It only seems like yesterday (yeah, yeah it was the late 2000s) when Salman Khan resurrected his career on the back of Telugu/Tamil/Malayalam remakes. Those mass, masala movies, heavily derived from the popular Hindi cinema of the 1980s were filled with stock characters like the hero, the hero’s sister (of marriageable age), the hero’s mother (suffering from a chronic condition), the villain, the pados waale Doctor sahab who says inhe dawaa ki nahi, dua ki zarurat hai’at some point. And to now see Sunny Deol’s Bhaiaji Superhitt (that releases today) and Govinda-starrer, Rangeela Raja, it’s difficult to figure out if the (terrible) 90s are back, or are we just witnessing an encore.
The 90s were a time when Aamir Khan expressed his affection for someone by comparing her to a pole AND a stick. It was a time when Govinda would lust after a woman (he just met on the streets) by harassing her by singing about the colour of her dupatta. The many rape sequences, and crass puns were used as plot devices and were disturbingly integral to the movie-going experience back then. With Govinda’s upcoming Rangeela Raja (currently stuck with the censors) comparing rape to ‘swadisht khaana‘ and a woman to ‘kadak ghevar‘, one can see what inspires such lines and it’s all terribly tone-deaf for 2018.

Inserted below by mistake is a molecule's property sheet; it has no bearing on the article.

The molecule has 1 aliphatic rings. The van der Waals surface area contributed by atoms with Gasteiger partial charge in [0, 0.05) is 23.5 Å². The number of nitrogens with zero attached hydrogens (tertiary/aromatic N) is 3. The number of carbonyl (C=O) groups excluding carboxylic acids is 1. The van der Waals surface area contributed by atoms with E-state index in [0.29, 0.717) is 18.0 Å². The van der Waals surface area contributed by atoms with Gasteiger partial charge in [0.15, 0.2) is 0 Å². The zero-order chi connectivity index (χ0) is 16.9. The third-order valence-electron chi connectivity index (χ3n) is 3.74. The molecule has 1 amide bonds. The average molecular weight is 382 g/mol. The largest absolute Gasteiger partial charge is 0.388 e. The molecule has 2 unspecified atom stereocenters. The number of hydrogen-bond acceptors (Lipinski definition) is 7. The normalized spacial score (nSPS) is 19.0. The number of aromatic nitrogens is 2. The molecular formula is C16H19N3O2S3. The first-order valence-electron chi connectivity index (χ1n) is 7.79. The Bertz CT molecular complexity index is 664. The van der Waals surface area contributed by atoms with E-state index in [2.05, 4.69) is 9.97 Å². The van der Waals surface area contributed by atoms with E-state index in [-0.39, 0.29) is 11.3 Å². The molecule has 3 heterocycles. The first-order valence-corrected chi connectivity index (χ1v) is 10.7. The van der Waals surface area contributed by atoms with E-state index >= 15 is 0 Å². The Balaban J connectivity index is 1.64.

Sunny Deol’s Bhaiaji Superhitt, shows the actor plays a don (read: saviour, in Bollywood’s lexicon). He walks in slo-mo through a crowd of underpaid junior artistes singing his praises, punches people into nearby walls, ingeniously threatens a rival by barking ‘kaat dunga‘ on the phone. Someone needs to sit down the Deol clan, and explain to them the concept of ‘toxic masculinity’ and how it became unsexy even before Bobby went out of work. The first time.
There needs to be enough reason and context to include the tropes of a 90s masala Bollywood film, something the makers of Bhaiaji Superhitt seem completely untouched by. Something that’s visible in the way, the film employs the gharwali/baharwali trope with Preity Zinta & Ameesha Patel? The 90s was a time, where plenty of heroes made infidelity look like ‘fun’… almost endorsing it.
Varun Dhawan’s Judwaa 2 and Badrinath Ki Dulhaniya, both had elements of the 90s Bollywood films. The film normalised the outdated notion that it was ‘okay’ to forcibly kiss the girl sit next to you, spank her, and even shove her into the trunk of a car, all in the name of the hero’s entitlement. None of this works in 2018, where most of us have a medium (social media) to voice our discontent.
It’s also a jolt to the actors’ good work from the 90s. For those who admired Sunny Deol for taking on the system, his legacy is further watered down with such servile filmmaking. Govinda’s genius comic-timing is further buried under his tireless effort to propagate systemic misogyny, like in Rangeela Raja. Illogical double roles can no longer compensate for laziness, there is no good cop in this routine.